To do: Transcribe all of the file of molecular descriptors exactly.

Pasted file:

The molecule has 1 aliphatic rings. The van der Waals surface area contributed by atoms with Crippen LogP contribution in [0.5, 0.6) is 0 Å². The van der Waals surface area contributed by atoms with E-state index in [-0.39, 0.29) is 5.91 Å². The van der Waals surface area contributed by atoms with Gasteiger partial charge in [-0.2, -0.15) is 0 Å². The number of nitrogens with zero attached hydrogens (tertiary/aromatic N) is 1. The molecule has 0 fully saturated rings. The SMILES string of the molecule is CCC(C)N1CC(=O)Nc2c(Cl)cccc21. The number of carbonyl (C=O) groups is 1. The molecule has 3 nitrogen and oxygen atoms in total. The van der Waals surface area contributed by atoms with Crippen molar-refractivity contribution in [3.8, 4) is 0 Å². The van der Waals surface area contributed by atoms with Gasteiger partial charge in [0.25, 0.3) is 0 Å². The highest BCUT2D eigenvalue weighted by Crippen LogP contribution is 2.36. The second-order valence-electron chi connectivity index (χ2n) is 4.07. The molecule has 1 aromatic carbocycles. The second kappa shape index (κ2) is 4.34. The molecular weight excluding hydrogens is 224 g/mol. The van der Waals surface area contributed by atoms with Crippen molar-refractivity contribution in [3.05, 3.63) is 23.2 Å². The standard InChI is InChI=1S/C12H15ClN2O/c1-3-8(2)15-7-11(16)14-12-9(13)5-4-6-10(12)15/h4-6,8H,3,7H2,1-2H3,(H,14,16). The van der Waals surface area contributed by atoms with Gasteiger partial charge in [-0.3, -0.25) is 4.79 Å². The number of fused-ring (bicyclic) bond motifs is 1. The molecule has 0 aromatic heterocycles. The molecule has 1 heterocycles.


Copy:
The molecule has 1 aliphatic rings. The van der Waals surface area contributed by atoms with Crippen LogP contribution in [0.5, 0.6) is 0 Å². The van der Waals surface area contributed by atoms with E-state index in [-0.39, 0.29) is 5.91 Å². The van der Waals surface area contributed by atoms with Gasteiger partial charge in [-0.2, -0.15) is 0 Å². The number of nitrogens with zero attached hydrogens (tertiary/aromatic N) is 1. The molecule has 0 fully saturated rings. The SMILES string of the molecule is CCC(C)N1CC(=O)Nc2c(Cl)cccc21. The number of carbonyl (C=O) groups is 1. The molecule has 3 nitrogen and oxygen atoms in total. The van der Waals surface area contributed by atoms with Crippen molar-refractivity contribution in [3.8, 4) is 0 Å². The van der Waals surface area contributed by atoms with Gasteiger partial charge in [0.25, 0.3) is 0 Å². The highest BCUT2D eigenvalue weighted by Crippen LogP contribution is 2.36. The second-order valence-electron chi connectivity index (χ2n) is 4.07. The molecule has 1 aromatic carbocycles. The second kappa shape index (κ2) is 4.34. The molecular weight excluding hydrogens is 224 g/mol. The van der Waals surface area contributed by atoms with Crippen molar-refractivity contribution in [3.05, 3.63) is 23.2 Å². The standard InChI is InChI=1S/C12H15ClN2O/c1-3-8(2)15-7-11(16)14-12-9(13)5-4-6-10(12)15/h4-6,8H,3,7H2,1-2H3,(H,14,16). The van der Waals surface area contributed by atoms with Gasteiger partial charge in [-0.3, -0.25) is 4.79 Å². The number of fused-ring (bicyclic) bond motifs is 1. The molecule has 0 aromatic heterocycles. The molecule has 1 heterocycles.